Call for monarchy reform ruled as an act against constitutional monarchy
Thailand’s Constitutional Court today (Wednesday), ruled that anti-establishment leaders Panusaya “Rung” Sithijirawattanakul, Anon Nampa and Panupong “Mike” Jadnok are guilty of trying to overthrow the country’s constitutional monarchy, stating that the monarchy cannot be violated and that the group has incited disunity with dishonest intent.
The three protest leaders were accused of exercising their right to free expression in a manner deemed to show an intention to overthrow Thailand’s constitutional monarchy during a protest at Thammasat University’s Rangsit campus on August 10th last year.
With this verdict, the court cannot penalise them, but it can set in motion a criminal case carrying maximum penalties of life imprisonment or death on conviction.
The court has, however, ordered the trio to cease such activities, deemed to be attempts to overthrow the constitutional monarchy, with the judge adding “Even though the protest on August 10th, 2020 had passed and a complaint was filed against the protesters, the defendants continued to join the gatherings.”
“The demand to call for a repeal of Section 6 of the Constitution which guarantees the monarch’s authority, as Head of State, which no one can accuse or violate is an explicit act with an intent to annihilate the monarchy. The actions of the defendant no.1, no.2, and no.3 are undermining the constitutional monarchy. To demand such changes and make such attacks in public, by claiming that it is an exercise of rights and freedoms according to the Constitution, not only is bad conduct, with rude words spoken, but also violates the rights and freedoms of other people who think differently,” said a judge in a televised broadcast of the hearing.
The ruling continued “Thai monarchs have always been revered, and the centre for Thai people’s faith and unity for hundreds of years. So, even though Thailand’s political regime has changed since 1932, the “People’s Party” revolutionaries and the Thai people agreed to invite the Monarch to co-exist in the new democratic regime.”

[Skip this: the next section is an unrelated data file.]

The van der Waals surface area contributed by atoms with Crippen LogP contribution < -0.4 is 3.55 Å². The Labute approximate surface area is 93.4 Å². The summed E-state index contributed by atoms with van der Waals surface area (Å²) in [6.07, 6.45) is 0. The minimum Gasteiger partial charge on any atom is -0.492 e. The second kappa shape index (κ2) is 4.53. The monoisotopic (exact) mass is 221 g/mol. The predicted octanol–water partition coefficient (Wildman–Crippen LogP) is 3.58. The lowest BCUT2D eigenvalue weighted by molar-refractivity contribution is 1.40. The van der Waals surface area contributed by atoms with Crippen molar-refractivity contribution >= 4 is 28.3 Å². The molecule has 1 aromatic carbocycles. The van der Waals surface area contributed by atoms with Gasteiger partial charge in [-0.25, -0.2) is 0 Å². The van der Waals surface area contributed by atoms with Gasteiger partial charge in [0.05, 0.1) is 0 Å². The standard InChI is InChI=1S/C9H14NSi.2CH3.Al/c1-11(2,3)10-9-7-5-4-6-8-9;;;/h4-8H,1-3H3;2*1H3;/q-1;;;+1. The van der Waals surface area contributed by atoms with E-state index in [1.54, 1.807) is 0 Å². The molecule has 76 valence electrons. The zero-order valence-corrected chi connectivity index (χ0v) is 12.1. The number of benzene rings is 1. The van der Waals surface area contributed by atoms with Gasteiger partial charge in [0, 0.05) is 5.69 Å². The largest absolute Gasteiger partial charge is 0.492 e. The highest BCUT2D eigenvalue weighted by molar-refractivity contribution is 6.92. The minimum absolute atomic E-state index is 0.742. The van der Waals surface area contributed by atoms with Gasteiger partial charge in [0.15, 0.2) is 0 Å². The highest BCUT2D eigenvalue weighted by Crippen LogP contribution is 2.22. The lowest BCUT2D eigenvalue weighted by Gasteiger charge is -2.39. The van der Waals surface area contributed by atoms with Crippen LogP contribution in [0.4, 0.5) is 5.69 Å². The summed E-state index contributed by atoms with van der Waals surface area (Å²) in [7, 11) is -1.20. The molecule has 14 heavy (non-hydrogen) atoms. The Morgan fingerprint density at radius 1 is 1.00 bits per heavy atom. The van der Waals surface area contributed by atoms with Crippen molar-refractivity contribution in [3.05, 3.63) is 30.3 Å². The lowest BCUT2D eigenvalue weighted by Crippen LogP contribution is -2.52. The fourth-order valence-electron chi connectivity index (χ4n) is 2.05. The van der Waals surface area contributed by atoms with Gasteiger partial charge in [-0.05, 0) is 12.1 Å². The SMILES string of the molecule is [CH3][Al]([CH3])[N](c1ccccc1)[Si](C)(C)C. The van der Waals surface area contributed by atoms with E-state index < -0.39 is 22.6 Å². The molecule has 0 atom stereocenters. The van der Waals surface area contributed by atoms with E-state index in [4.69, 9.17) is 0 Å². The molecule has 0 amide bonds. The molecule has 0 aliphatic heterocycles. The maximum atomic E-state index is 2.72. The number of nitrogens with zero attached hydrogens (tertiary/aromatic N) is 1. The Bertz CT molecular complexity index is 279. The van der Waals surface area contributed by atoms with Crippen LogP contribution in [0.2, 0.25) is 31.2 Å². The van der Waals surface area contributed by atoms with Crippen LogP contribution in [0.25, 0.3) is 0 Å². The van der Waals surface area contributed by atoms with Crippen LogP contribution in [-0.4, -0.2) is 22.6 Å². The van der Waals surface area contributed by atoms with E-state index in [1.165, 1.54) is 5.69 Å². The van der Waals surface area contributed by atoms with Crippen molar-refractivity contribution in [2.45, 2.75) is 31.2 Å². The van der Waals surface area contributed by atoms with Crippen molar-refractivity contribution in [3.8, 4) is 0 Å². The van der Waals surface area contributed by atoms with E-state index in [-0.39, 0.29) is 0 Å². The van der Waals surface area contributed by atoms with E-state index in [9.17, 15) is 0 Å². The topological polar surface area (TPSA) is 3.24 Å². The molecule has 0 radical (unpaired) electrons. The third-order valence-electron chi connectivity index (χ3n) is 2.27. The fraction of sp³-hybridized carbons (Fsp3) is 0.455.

Before the court announced its judgment in the case, Panusaya submitted a written closing statement to the court. She was the only accused to appear before the court this afternoon, while the two others, Anon Nampa and Panupong Jadnok, are being held on remand in Bangkok Remand Prison. Panusaya, however, staged a walk-out before the long verdict was read, in protest that the court did not give her and her friends an opportunity to defend themselves and hear their arguments.
During the protest, the anti-establishment Ratsadon group had announced a ten-point proposal for reform of the monarchy.
In the written statement, the three accused explained that their expression of opinion related to the monarchy was not an attempt to overthrow constitutional monarchy, as alleged.
They claimed that their proposal was intended to restore constitutional monarchy and, importantly, the proposal on the powers of the Monarch is in line with the principle of “The King can do no wrong.”
Regarding the call for the repeal of the lèse majesté law, the three defended the proposal as being intended to promote free expression, based on the principle that the people are the supreme power and, hence, the people should have the right to criticize any state institution.
Regarding the proposal to separate the King’s assets and place them under the supervision of the Finance Ministry and the Crown Property Bureau, they said that the two agencies are connected to the people.
On the proposal to cut the budget of the King, they explained that this is in line with the economic situation and that the Monarch should share in both the happiness and the sufferings of the people.
The proposal to put an end to solicitation of public donations, according to the closing statement, was intended to prevent those with ill-intent from taking advantage of the donations for personal gain and that the anti-establishment groups wish only good for Monarchy.